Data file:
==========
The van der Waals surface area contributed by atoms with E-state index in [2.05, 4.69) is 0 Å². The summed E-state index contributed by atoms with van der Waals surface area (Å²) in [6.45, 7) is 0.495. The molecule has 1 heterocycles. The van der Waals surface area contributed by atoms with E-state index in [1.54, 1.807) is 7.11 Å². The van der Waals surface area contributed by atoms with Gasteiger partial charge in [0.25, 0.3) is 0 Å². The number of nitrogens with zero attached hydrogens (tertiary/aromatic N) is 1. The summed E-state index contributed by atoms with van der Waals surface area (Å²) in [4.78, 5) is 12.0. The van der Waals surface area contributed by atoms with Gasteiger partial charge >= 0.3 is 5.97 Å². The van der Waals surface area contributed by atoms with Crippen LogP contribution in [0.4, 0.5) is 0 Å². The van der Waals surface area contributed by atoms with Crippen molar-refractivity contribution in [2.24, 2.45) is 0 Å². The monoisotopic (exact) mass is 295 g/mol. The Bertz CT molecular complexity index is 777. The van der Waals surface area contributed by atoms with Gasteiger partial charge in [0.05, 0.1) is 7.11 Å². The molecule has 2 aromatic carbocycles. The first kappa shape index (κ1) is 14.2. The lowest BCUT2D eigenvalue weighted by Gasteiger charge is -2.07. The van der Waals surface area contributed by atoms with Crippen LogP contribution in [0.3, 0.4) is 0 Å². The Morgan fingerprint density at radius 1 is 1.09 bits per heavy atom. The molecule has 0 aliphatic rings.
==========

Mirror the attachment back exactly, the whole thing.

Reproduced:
The van der Waals surface area contributed by atoms with E-state index in [2.05, 4.69) is 0 Å². The summed E-state index contributed by atoms with van der Waals surface area (Å²) in [6.45, 7) is 0.495. The molecule has 1 heterocycles. The van der Waals surface area contributed by atoms with E-state index in [1.54, 1.807) is 7.11 Å². The van der Waals surface area contributed by atoms with Gasteiger partial charge in [0.25, 0.3) is 0 Å². The number of nitrogens with zero attached hydrogens (tertiary/aromatic N) is 1. The summed E-state index contributed by atoms with van der Waals surface area (Å²) in [4.78, 5) is 12.0. The van der Waals surface area contributed by atoms with Gasteiger partial charge >= 0.3 is 5.97 Å². The van der Waals surface area contributed by atoms with Crippen LogP contribution in [0.4, 0.5) is 0 Å². The van der Waals surface area contributed by atoms with Crippen molar-refractivity contribution in [2.24, 2.45) is 0 Å². The monoisotopic (exact) mass is 295 g/mol. The Bertz CT molecular complexity index is 777. The van der Waals surface area contributed by atoms with Gasteiger partial charge in [0.05, 0.1) is 7.11 Å². The molecule has 2 aromatic carbocycles. The first kappa shape index (κ1) is 14.2. The lowest BCUT2D eigenvalue weighted by Gasteiger charge is -2.07. The van der Waals surface area contributed by atoms with Crippen LogP contribution in [0.3, 0.4) is 0 Å². The Morgan fingerprint density at radius 1 is 1.09 bits per heavy atom. The molecule has 0 aliphatic rings.